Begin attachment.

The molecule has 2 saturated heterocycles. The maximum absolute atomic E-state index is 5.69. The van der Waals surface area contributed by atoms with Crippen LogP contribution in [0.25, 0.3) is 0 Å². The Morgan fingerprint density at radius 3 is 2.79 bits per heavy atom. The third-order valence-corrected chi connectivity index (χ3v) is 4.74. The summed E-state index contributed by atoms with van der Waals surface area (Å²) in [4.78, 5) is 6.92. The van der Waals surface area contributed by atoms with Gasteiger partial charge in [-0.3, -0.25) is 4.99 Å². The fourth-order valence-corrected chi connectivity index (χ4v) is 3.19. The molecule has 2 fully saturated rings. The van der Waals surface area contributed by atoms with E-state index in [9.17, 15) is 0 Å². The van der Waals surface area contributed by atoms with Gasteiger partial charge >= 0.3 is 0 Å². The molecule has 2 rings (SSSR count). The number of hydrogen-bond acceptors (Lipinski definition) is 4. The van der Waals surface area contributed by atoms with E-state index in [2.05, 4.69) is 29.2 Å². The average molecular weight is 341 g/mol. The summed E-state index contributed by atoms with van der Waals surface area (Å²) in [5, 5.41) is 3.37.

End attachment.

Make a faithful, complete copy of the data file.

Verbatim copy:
The molecule has 2 saturated heterocycles. The maximum absolute atomic E-state index is 5.69. The van der Waals surface area contributed by atoms with Crippen LogP contribution in [0.25, 0.3) is 0 Å². The Morgan fingerprint density at radius 3 is 2.79 bits per heavy atom. The third-order valence-corrected chi connectivity index (χ3v) is 4.74. The summed E-state index contributed by atoms with van der Waals surface area (Å²) in [4.78, 5) is 6.92. The van der Waals surface area contributed by atoms with Gasteiger partial charge in [-0.3, -0.25) is 4.99 Å². The fourth-order valence-corrected chi connectivity index (χ4v) is 3.19. The molecule has 2 fully saturated rings. The van der Waals surface area contributed by atoms with E-state index in [9.17, 15) is 0 Å². The van der Waals surface area contributed by atoms with Gasteiger partial charge >= 0.3 is 0 Å². The molecule has 2 rings (SSSR count). The number of hydrogen-bond acceptors (Lipinski definition) is 4. The van der Waals surface area contributed by atoms with E-state index in [2.05, 4.69) is 29.2 Å². The average molecular weight is 341 g/mol. The summed E-state index contributed by atoms with van der Waals surface area (Å²) in [5, 5.41) is 3.37.